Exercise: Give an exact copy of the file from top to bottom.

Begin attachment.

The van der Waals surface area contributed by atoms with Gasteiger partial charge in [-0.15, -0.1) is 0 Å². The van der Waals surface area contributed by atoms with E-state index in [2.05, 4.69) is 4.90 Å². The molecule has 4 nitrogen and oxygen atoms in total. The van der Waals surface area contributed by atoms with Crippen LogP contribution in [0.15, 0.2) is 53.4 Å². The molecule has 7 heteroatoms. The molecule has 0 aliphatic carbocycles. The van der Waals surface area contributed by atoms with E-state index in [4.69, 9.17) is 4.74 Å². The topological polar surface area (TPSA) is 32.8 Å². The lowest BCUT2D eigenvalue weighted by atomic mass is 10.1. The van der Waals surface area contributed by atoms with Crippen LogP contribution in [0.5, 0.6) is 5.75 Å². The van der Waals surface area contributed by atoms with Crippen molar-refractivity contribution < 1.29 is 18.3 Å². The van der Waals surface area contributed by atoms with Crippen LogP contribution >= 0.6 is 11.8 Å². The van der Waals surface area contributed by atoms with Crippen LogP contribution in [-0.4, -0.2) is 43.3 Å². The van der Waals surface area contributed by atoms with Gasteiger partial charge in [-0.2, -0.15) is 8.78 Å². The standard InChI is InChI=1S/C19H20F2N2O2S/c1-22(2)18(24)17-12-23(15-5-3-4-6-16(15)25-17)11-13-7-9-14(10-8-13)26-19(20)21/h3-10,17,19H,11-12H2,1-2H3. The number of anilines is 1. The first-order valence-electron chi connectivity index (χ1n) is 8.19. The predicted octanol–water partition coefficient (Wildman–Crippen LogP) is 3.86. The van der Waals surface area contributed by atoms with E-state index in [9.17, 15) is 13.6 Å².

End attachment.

The van der Waals surface area contributed by atoms with Gasteiger partial charge in [-0.15, -0.1) is 0 Å². The van der Waals surface area contributed by atoms with E-state index in [2.05, 4.69) is 4.90 Å². The molecule has 4 nitrogen and oxygen atoms in total. The van der Waals surface area contributed by atoms with Crippen LogP contribution in [0.15, 0.2) is 53.4 Å². The molecule has 7 heteroatoms. The molecule has 0 aliphatic carbocycles. The van der Waals surface area contributed by atoms with E-state index in [4.69, 9.17) is 4.74 Å². The topological polar surface area (TPSA) is 32.8 Å². The lowest BCUT2D eigenvalue weighted by atomic mass is 10.1. The van der Waals surface area contributed by atoms with Crippen LogP contribution in [0.5, 0.6) is 5.75 Å². The van der Waals surface area contributed by atoms with Crippen molar-refractivity contribution < 1.29 is 18.3 Å². The van der Waals surface area contributed by atoms with Crippen LogP contribution >= 0.6 is 11.8 Å². The van der Waals surface area contributed by atoms with Crippen LogP contribution in [-0.4, -0.2) is 43.3 Å². The van der Waals surface area contributed by atoms with Gasteiger partial charge in [-0.2, -0.15) is 8.78 Å². The standard InChI is InChI=1S/C19H20F2N2O2S/c1-22(2)18(24)17-12-23(15-5-3-4-6-16(15)25-17)11-13-7-9-14(10-8-13)26-19(20)21/h3-10,17,19H,11-12H2,1-2H3. The number of anilines is 1. The first-order valence-electron chi connectivity index (χ1n) is 8.19. The predicted octanol–water partition coefficient (Wildman–Crippen LogP) is 3.86. The van der Waals surface area contributed by atoms with E-state index in [9.17, 15) is 13.6 Å².